Artful and Festive

It’s quite amazing how quickly we come to the end of another year, and typically I reflect on its arc and narrative in this sliver chapter in my own life. However, this month I’m throwing that out the window and focus instead on particular art festivities over the years. The invitations normally come from my friend Wendy, my longest-known friend in the Bay Area, and thematically around post-modern art and museums with which she has memberships. Here are a few that pop to mind. With that, enjoy the holidays!

“Soft Power” is a rather dark exhibition currently in SFMOMA about disenfranchisement and recognition of refugees and immigrants in light of the current political and cultural mood. The installations exude layers of complex meaning and creativity in terms of material and ingenuity. I appreciate the global perspective and challenge to my own experiential approach to art.

Rene Magritte Exhibition

 

 

One of the more commercial exhibitions in SFMOMA that I briefly blogged, I was pleasantly surprised to know curators sought the services of an architect to design the interior space displaying the artist’s work. I worked for architectural firms and therefore have a soft spot for their efforts big and small.

Traveling Yurt

I’ve been meaning to write about this since 2013 at which time SFMOMA was under construction and its exhibitions were “on the go,” being shown in other locations. “Station to Station” was in Oakland’s rotting and graffitied historical train stations, a tantalizing artists’ lair. The customary yurt (see aforementioned “Soft Power”) seems to follow me and Wendy around our art excursions. I would say one of the most avante garde exhibits I’ve seen due to the venue.

img_3416-1This member holiday party has to be one of my favorites because of the backstory behind it. I had a few serendipitous dates on my dance card that day, and Wendy and I had libations of the mini-bar fridge variety. All told, a very merry good time.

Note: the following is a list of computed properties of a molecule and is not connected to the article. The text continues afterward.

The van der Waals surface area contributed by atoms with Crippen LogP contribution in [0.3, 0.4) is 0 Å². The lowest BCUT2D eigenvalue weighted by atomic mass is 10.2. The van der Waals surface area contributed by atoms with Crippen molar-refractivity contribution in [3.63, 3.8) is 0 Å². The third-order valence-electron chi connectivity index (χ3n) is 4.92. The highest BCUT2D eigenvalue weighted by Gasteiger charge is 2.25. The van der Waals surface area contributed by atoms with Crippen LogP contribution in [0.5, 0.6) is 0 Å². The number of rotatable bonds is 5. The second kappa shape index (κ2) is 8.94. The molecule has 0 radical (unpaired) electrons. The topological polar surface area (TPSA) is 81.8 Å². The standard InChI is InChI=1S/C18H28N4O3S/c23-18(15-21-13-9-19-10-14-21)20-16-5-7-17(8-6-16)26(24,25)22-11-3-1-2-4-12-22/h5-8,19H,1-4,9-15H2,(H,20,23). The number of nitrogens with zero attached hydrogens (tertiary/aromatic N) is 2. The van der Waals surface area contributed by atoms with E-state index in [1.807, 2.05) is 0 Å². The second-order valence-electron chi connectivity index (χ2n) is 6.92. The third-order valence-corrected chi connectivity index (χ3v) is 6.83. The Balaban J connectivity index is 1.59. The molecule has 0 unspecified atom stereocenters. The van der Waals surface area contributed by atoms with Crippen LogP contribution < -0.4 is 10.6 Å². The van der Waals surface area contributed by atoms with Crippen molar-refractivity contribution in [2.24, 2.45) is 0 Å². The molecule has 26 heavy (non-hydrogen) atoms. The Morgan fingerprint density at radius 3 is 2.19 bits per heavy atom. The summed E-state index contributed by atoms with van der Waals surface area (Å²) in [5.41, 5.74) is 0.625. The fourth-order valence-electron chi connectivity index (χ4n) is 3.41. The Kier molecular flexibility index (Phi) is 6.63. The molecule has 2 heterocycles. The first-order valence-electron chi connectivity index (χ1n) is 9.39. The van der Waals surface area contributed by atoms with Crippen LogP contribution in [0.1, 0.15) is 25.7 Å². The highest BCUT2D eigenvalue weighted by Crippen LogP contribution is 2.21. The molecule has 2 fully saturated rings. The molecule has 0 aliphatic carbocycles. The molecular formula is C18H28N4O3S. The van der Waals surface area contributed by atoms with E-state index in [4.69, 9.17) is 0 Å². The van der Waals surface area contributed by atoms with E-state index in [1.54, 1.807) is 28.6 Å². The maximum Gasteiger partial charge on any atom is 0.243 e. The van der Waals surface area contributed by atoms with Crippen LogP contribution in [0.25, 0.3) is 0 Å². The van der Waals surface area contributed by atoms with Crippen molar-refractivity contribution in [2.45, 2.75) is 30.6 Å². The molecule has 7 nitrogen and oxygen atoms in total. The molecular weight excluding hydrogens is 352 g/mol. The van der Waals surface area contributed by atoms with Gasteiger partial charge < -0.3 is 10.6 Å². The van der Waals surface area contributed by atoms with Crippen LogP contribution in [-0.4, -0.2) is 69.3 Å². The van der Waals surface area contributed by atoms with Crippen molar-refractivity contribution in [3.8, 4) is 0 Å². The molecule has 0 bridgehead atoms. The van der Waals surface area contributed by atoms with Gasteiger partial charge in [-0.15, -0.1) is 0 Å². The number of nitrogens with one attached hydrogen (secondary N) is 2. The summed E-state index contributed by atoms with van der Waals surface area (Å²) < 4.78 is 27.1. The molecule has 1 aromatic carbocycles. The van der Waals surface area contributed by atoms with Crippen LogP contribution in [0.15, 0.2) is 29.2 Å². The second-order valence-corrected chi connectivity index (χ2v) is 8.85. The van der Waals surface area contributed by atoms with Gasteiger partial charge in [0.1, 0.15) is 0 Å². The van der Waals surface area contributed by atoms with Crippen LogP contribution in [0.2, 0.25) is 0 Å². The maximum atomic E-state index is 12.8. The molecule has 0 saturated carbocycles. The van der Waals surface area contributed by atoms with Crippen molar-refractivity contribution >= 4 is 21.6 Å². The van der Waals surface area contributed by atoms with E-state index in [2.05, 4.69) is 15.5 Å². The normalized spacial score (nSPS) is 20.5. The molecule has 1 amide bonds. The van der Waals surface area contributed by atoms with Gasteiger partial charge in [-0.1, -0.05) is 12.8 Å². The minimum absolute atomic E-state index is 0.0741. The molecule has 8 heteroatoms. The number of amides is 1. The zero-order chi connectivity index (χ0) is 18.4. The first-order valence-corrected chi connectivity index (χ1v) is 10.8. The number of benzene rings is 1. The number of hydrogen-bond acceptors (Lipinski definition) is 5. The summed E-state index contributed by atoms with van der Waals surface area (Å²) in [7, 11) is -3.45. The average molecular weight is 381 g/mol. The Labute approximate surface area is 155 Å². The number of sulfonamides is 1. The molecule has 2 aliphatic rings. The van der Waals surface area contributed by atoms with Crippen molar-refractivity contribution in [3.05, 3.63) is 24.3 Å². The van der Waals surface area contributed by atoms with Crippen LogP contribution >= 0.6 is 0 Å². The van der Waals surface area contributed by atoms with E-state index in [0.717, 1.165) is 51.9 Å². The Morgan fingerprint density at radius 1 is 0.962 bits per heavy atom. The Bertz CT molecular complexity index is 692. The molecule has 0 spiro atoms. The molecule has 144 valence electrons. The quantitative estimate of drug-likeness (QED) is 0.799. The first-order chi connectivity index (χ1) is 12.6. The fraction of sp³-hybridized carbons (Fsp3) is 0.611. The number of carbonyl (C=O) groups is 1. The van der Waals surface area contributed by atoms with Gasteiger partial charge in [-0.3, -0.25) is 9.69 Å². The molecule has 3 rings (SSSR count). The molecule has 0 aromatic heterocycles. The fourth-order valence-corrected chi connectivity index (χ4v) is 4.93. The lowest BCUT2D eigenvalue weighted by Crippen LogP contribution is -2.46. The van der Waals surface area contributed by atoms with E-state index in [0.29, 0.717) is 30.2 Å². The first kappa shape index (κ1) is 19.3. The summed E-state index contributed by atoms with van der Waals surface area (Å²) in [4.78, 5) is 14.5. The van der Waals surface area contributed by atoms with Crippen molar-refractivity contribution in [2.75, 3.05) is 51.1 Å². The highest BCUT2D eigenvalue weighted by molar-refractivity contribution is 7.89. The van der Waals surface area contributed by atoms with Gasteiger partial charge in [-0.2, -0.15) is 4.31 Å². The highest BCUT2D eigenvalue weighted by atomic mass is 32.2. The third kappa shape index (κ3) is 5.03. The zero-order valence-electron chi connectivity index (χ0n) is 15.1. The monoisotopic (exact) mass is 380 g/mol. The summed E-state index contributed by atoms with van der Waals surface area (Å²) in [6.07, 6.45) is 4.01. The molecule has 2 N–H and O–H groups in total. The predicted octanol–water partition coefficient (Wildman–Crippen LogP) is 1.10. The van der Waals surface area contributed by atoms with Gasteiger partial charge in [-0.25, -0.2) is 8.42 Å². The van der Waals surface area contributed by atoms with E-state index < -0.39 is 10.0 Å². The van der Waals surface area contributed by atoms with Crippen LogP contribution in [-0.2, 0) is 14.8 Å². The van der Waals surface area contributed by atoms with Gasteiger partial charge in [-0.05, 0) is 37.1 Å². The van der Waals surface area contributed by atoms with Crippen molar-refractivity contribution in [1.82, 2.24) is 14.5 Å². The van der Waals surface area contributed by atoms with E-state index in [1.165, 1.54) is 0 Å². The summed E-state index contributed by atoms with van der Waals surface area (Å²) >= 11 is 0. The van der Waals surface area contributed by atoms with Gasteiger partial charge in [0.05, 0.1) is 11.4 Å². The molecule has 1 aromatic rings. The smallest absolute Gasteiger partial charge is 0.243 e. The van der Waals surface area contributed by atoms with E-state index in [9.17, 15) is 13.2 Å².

Mentors

UZAD1166 Adjusting to a new job no question takes time. Be that as it may, I am mindful of what I already have in my career and lucky enough to have two I could call mentors from journalism to contracts management. Jason, a former contracts manager at Interior Architects, imparted knowledge and the path forward to leverage in my current career. Rene was my first and only editor in journalism, who taught me to be a better writer. They are both highly-skilled, invariably men in their positions.

The women whom I can say are my mentors are really my peers, which speaks more to the lack of them at a higher level. And those in positions of power, I have observed, are merely surviving, dare I say scheming (although they may call it succeeding), in a stratosphere of male culture that rebuffs equally qualified women who would otherwise be at the table but refuse to play the game in a man’s world.

This month I was honored to have met as well as delight in the gastronomic offerings of Chef Tanya Holland of Brown Sugar Restaurant and “Top Chef” fame. She put together a meal featuring her soul food menu for the Macy’s Culinary Council during its Spring Flower Show. Her ability to transcend norms and create more of a life than simply a career resonates with me, and I peppered her with questions in exchanges during her cooking demo as we tucked into her dishes and imbibed in wine and spirit.

I identify with her eclectic background, having also grown up and educated in the East before moving west. She said she loves being her own boss, an entrepreneur who is also interested in empowering her community in the Bay Area and globally. She has a degree in Russian language and literature that later led to being a U.S. culinary ambassador to Kazakhstan for the Third Annual Culinary Diplomacy program in 2015.  While current public discourse has become polarizing, she said, food is instrumental in opening up dialogue and discovering commonalities when sharing a meal.